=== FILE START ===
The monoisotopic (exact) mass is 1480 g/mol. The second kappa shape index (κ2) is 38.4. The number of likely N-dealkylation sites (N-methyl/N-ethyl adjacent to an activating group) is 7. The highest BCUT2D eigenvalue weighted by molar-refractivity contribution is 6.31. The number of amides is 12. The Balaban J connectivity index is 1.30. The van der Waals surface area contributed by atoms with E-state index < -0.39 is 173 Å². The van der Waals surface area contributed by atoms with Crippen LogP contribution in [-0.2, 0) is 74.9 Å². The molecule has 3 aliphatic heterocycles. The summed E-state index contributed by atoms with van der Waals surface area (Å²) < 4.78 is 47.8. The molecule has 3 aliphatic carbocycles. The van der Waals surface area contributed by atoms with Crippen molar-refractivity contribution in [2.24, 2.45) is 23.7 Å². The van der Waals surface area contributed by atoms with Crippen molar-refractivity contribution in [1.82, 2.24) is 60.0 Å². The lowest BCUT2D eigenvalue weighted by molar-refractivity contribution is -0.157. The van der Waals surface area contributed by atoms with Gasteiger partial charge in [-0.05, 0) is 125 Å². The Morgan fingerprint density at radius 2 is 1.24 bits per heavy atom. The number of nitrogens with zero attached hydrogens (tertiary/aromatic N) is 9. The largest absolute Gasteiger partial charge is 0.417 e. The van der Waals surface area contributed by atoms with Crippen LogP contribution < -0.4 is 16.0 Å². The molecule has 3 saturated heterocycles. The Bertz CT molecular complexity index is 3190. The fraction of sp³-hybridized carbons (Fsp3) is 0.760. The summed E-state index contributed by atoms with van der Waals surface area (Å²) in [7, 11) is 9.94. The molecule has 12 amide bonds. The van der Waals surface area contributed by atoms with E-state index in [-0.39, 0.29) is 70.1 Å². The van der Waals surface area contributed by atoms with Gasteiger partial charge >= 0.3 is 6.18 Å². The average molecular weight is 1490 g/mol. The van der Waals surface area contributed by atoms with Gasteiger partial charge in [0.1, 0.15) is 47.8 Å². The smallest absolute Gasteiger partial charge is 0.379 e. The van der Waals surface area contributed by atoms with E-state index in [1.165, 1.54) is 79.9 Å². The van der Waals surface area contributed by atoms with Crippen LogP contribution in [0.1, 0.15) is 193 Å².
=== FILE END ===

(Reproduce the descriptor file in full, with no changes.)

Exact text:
The monoisotopic (exact) mass is 1480 g/mol. The second kappa shape index (κ2) is 38.4. The number of likely N-dealkylation sites (N-methyl/N-ethyl adjacent to an activating group) is 7. The highest BCUT2D eigenvalue weighted by molar-refractivity contribution is 6.31. The number of amides is 12. The Balaban J connectivity index is 1.30. The van der Waals surface area contributed by atoms with E-state index < -0.39 is 173 Å². The van der Waals surface area contributed by atoms with Crippen LogP contribution in [-0.2, 0) is 74.9 Å². The molecule has 3 aliphatic heterocycles. The summed E-state index contributed by atoms with van der Waals surface area (Å²) < 4.78 is 47.8. The molecule has 3 aliphatic carbocycles. The van der Waals surface area contributed by atoms with Crippen molar-refractivity contribution in [2.24, 2.45) is 23.7 Å². The van der Waals surface area contributed by atoms with Crippen molar-refractivity contribution in [1.82, 2.24) is 60.0 Å². The lowest BCUT2D eigenvalue weighted by molar-refractivity contribution is -0.157. The van der Waals surface area contributed by atoms with Gasteiger partial charge in [-0.05, 0) is 125 Å². The Morgan fingerprint density at radius 2 is 1.24 bits per heavy atom. The number of nitrogens with zero attached hydrogens (tertiary/aromatic N) is 9. The largest absolute Gasteiger partial charge is 0.417 e. The van der Waals surface area contributed by atoms with Crippen LogP contribution < -0.4 is 16.0 Å². The molecule has 3 saturated heterocycles. The Bertz CT molecular complexity index is 3190. The fraction of sp³-hybridized carbons (Fsp3) is 0.760. The summed E-state index contributed by atoms with van der Waals surface area (Å²) in [7, 11) is 9.94. The molecule has 12 amide bonds. The van der Waals surface area contributed by atoms with E-state index in [-0.39, 0.29) is 70.1 Å². The van der Waals surface area contributed by atoms with Gasteiger partial charge >= 0.3 is 6.18 Å². The average molecular weight is 1490 g/mol. The van der Waals surface area contributed by atoms with Gasteiger partial charge in [0.1, 0.15) is 47.8 Å². The smallest absolute Gasteiger partial charge is 0.379 e. The van der Waals surface area contributed by atoms with E-state index in [1.165, 1.54) is 79.9 Å². The van der Waals surface area contributed by atoms with Crippen LogP contribution in [0.1, 0.15) is 193 Å².